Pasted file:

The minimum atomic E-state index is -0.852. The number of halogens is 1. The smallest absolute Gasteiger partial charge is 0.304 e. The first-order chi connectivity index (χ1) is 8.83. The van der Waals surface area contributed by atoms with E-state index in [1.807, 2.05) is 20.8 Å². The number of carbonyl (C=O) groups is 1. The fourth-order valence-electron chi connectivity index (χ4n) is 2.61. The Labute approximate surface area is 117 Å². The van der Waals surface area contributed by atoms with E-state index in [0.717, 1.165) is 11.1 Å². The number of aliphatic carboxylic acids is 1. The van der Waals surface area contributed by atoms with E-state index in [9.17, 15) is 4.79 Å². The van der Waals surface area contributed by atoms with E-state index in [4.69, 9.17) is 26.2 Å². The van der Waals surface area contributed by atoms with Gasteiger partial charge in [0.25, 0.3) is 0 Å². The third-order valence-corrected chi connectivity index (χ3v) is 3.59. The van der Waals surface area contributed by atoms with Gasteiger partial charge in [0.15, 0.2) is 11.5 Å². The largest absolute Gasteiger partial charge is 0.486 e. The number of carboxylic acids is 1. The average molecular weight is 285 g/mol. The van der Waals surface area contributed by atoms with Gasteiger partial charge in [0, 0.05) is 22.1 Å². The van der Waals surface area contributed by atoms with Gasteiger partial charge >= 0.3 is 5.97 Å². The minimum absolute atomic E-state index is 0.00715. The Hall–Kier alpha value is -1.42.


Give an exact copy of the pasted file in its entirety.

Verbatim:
The minimum atomic E-state index is -0.852. The number of halogens is 1. The smallest absolute Gasteiger partial charge is 0.304 e. The first-order chi connectivity index (χ1) is 8.83. The van der Waals surface area contributed by atoms with E-state index in [1.807, 2.05) is 20.8 Å². The number of carbonyl (C=O) groups is 1. The fourth-order valence-electron chi connectivity index (χ4n) is 2.61. The Labute approximate surface area is 117 Å². The van der Waals surface area contributed by atoms with E-state index in [0.717, 1.165) is 11.1 Å². The number of aliphatic carboxylic acids is 1. The van der Waals surface area contributed by atoms with E-state index in [9.17, 15) is 4.79 Å². The van der Waals surface area contributed by atoms with E-state index in [4.69, 9.17) is 26.2 Å². The van der Waals surface area contributed by atoms with Gasteiger partial charge in [0.25, 0.3) is 0 Å². The third-order valence-corrected chi connectivity index (χ3v) is 3.59. The van der Waals surface area contributed by atoms with Gasteiger partial charge in [0.15, 0.2) is 11.5 Å². The largest absolute Gasteiger partial charge is 0.486 e. The number of carboxylic acids is 1. The average molecular weight is 285 g/mol. The van der Waals surface area contributed by atoms with Gasteiger partial charge in [0, 0.05) is 22.1 Å². The van der Waals surface area contributed by atoms with Gasteiger partial charge >= 0.3 is 5.97 Å². The minimum absolute atomic E-state index is 0.00715. The Hall–Kier alpha value is -1.42.